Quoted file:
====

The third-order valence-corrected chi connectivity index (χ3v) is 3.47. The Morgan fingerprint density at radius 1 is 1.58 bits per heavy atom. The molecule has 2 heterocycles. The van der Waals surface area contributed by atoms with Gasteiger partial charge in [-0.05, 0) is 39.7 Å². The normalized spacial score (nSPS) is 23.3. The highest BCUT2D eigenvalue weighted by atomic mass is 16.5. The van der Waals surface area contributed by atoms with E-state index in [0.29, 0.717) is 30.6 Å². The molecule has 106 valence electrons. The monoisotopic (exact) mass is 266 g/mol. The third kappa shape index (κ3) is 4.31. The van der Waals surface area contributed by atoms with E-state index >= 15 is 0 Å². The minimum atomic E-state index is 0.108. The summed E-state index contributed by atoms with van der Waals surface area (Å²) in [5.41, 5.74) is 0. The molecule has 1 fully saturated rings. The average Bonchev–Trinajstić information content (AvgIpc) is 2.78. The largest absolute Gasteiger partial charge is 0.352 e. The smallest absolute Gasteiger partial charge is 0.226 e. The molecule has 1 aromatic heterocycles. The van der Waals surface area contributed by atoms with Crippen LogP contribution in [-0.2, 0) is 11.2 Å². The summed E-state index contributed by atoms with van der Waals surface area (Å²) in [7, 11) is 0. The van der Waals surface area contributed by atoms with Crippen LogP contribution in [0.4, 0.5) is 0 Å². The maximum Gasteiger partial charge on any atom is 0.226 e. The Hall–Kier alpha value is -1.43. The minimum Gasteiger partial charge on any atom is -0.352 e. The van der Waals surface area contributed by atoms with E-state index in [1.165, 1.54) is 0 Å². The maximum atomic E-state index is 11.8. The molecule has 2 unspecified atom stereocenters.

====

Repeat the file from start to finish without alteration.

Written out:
The third-order valence-corrected chi connectivity index (χ3v) is 3.47. The Morgan fingerprint density at radius 1 is 1.58 bits per heavy atom. The molecule has 2 heterocycles. The van der Waals surface area contributed by atoms with Gasteiger partial charge in [-0.05, 0) is 39.7 Å². The normalized spacial score (nSPS) is 23.3. The highest BCUT2D eigenvalue weighted by atomic mass is 16.5. The van der Waals surface area contributed by atoms with E-state index in [0.29, 0.717) is 30.6 Å². The molecule has 106 valence electrons. The monoisotopic (exact) mass is 266 g/mol. The third kappa shape index (κ3) is 4.31. The van der Waals surface area contributed by atoms with E-state index >= 15 is 0 Å². The minimum atomic E-state index is 0.108. The summed E-state index contributed by atoms with van der Waals surface area (Å²) in [5.41, 5.74) is 0. The molecule has 1 fully saturated rings. The average Bonchev–Trinajstić information content (AvgIpc) is 2.78. The largest absolute Gasteiger partial charge is 0.352 e. The smallest absolute Gasteiger partial charge is 0.226 e. The molecule has 1 aromatic heterocycles. The van der Waals surface area contributed by atoms with Crippen LogP contribution in [-0.2, 0) is 11.2 Å². The summed E-state index contributed by atoms with van der Waals surface area (Å²) in [7, 11) is 0. The van der Waals surface area contributed by atoms with Crippen LogP contribution in [0.4, 0.5) is 0 Å². The maximum Gasteiger partial charge on any atom is 0.226 e. The Hall–Kier alpha value is -1.43. The minimum Gasteiger partial charge on any atom is -0.352 e. The van der Waals surface area contributed by atoms with E-state index in [1.165, 1.54) is 0 Å². The maximum atomic E-state index is 11.8. The molecule has 2 unspecified atom stereocenters.